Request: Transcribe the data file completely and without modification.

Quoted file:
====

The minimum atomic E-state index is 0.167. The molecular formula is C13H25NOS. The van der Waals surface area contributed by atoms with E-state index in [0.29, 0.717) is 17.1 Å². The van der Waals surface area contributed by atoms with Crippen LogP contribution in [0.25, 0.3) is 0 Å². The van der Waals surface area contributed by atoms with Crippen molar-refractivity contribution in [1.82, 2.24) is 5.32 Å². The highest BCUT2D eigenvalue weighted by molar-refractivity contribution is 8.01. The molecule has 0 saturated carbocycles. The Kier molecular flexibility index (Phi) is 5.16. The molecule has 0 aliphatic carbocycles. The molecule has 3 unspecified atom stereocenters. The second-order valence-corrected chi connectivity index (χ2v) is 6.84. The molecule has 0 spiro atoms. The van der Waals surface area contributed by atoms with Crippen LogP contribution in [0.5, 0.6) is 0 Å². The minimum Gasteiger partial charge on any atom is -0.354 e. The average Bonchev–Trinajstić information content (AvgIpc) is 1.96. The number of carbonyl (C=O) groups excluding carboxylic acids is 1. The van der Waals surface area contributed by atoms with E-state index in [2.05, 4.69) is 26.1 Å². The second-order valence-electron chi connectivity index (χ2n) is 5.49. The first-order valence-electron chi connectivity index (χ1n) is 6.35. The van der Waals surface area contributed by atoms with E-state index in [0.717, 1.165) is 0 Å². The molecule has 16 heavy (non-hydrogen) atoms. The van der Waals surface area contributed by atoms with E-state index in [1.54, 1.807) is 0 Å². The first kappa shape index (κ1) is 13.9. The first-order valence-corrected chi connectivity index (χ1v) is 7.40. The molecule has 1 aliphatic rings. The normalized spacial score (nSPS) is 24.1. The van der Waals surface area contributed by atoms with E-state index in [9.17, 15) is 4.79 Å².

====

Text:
The minimum atomic E-state index is 0.167. The molecular formula is C13H25NOS. The van der Waals surface area contributed by atoms with E-state index in [0.29, 0.717) is 17.1 Å². The van der Waals surface area contributed by atoms with Crippen LogP contribution in [0.25, 0.3) is 0 Å². The van der Waals surface area contributed by atoms with Crippen molar-refractivity contribution in [1.82, 2.24) is 5.32 Å². The highest BCUT2D eigenvalue weighted by molar-refractivity contribution is 8.01. The molecule has 0 saturated carbocycles. The Kier molecular flexibility index (Phi) is 5.16. The molecule has 0 aliphatic carbocycles. The molecule has 3 unspecified atom stereocenters. The second-order valence-corrected chi connectivity index (χ2v) is 6.84. The molecule has 0 spiro atoms. The van der Waals surface area contributed by atoms with Crippen LogP contribution in [0.5, 0.6) is 0 Å². The minimum Gasteiger partial charge on any atom is -0.354 e. The average Bonchev–Trinajstić information content (AvgIpc) is 1.96. The number of carbonyl (C=O) groups excluding carboxylic acids is 1. The van der Waals surface area contributed by atoms with E-state index in [2.05, 4.69) is 26.1 Å². The second-order valence-electron chi connectivity index (χ2n) is 5.49. The first-order valence-electron chi connectivity index (χ1n) is 6.35. The van der Waals surface area contributed by atoms with E-state index in [0.717, 1.165) is 0 Å². The molecule has 16 heavy (non-hydrogen) atoms. The van der Waals surface area contributed by atoms with E-state index in [1.54, 1.807) is 0 Å². The first kappa shape index (κ1) is 13.9. The first-order valence-corrected chi connectivity index (χ1v) is 7.40. The molecule has 1 aliphatic rings. The normalized spacial score (nSPS) is 24.1. The van der Waals surface area contributed by atoms with E-state index in [9.17, 15) is 4.79 Å².